Looks like the potential new ROK Defense Minister wants to get off "the bus to Abilene" and do an objective analysis of the dissolution of the ROK/US Combined Forces Command (CFC) known colloquially as OPCON Transfer. I hate to beat a dead horse but the Commander of the ROK/US CFC answers to the Military Committee which consists of representative of both the ROK and US National Command and MIlitary Authorities. The ROK has just as much "OPCON" of US forces through the Military Committee as the US has OPCON of ROK forces. There is only one political issue that is bothersome to some Koreans (and that appears to infringe on their sovereignty) and that is that the Commander of the ROK/US CFC is a US 4 star General who also happens to command the United Nations Command and US Forces Korea while the Deputy Commander of the ROK/US CFC is a Korean 4 star General. Perhaps if the Commander and Deputy Commander were reversed in 2015 we could end this distracting discussion that is wasting a tremendous amount of ROK and US resources and get on with ensuring the continued readiness of the most effective combined command arrangement that has been devised in recent decades.
Wartime command transition now in doubt
The transition of wartime operational command (OPCON) from Washington to Seoul scheduled in Dec. 2015 may be delayed once again as Pyongyang continues to ramp up tensions on the Korean Peninsula.
A growing number of senior officers have raised the possibility that the ROK-U.S. Combined Forces Command (CFC) will keep wartime control of all troops even after 2015.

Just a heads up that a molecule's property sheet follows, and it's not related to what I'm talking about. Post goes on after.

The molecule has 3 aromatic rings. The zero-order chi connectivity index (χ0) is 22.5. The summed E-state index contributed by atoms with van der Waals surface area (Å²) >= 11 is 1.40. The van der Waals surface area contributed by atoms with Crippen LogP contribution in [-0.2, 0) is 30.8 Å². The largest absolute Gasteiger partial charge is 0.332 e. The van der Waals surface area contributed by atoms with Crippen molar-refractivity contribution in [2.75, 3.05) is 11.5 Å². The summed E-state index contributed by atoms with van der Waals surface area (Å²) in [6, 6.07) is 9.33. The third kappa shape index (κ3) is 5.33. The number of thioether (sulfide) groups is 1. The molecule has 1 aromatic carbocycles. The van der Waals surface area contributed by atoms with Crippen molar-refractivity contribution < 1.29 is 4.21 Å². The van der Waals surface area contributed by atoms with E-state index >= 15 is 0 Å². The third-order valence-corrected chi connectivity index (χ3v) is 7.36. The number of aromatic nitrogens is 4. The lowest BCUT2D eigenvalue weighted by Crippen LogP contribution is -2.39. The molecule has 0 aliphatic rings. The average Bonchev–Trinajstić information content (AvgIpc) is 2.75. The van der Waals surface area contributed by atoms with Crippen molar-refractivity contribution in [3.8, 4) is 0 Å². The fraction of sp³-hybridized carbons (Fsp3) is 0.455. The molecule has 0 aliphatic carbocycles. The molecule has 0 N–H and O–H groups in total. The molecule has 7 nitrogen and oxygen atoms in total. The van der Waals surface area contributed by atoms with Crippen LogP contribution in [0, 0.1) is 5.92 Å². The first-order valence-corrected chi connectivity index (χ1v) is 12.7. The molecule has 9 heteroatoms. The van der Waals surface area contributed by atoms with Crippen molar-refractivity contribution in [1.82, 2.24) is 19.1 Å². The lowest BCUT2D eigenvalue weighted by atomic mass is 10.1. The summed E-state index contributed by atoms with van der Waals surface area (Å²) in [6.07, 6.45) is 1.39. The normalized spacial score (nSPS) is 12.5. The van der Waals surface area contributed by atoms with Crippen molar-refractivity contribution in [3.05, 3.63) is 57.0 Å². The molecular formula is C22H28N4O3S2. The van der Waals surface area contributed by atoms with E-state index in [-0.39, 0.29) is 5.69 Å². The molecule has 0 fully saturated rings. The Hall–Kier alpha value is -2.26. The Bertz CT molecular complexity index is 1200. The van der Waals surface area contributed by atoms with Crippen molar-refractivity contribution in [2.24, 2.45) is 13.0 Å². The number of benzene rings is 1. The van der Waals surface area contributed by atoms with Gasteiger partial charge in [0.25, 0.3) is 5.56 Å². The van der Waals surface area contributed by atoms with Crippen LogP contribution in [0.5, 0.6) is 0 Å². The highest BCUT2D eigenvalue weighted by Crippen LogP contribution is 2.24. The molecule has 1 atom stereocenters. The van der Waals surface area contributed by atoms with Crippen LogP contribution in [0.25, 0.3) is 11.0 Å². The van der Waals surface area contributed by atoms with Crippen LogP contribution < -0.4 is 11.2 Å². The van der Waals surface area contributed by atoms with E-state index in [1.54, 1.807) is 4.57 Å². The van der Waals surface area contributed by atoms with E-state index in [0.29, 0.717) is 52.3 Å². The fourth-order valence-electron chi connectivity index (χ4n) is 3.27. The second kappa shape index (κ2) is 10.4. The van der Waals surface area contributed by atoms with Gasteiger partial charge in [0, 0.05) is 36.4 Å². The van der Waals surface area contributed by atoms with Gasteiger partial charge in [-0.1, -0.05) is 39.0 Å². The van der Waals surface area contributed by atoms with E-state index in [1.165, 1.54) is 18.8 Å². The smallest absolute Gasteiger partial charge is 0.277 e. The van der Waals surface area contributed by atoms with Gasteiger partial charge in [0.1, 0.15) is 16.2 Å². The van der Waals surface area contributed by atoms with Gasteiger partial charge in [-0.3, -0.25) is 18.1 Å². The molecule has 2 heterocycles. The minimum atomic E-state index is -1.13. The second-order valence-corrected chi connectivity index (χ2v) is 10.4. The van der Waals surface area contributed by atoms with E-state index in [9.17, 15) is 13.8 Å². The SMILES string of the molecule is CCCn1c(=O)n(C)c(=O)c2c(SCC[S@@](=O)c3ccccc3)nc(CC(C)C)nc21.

In particular, Defense Minister-designate Kim Byung-kwan ignited a dispute last Friday during his confirmation hearing.
“Although it is still set to be transferred to Korea, we need to reevaluate if we’re fully prepared to take over amid growing tensions between the two Koreas,” said Kim who served as the deputy commander of the CFC between 2006 and 2008. “We can reconsider the transfer following a reevaluation.”
His remarks resonate with those of Sung Kim, the U.S. ambassador to Seoul, who said that the U.S. will not proceed with the handover of wartime command if the South is not ready following the North’s Feb. 12 nuclear test.
President Park Geun-hye’s pick for the National Intelligence Service chief, former Army Chief of Staff Nam Jae-joon, is known to oppose the wartime OPCON transition. He was also a deputy command of the CFC.
President Park’s senior foreign affairs adviser Ju Chul-ki said last week that the government will go ahead with the wartime command handover but added that his team plans to consult with Kim if he takes over the Ministry of Defense.
Despite many suspicions on Kim’s eligibility, it is rumored that Park will officially appoint him Tuesday. However, her spokesman Yoon Chang-jung refused to confirm this.
In July 1950, a month after the North launched the three-year Korean War, the South relinquished both its wartime and peacetime operational control of its troops to the U.S.
Seoul took back peacetime control in Dec. 1994 and was supposed to regain wartime command in April 2012, but the schedule was postponed to Dec. 2015 by the previous Lee Myung-bak administration.
(Continued at the link below)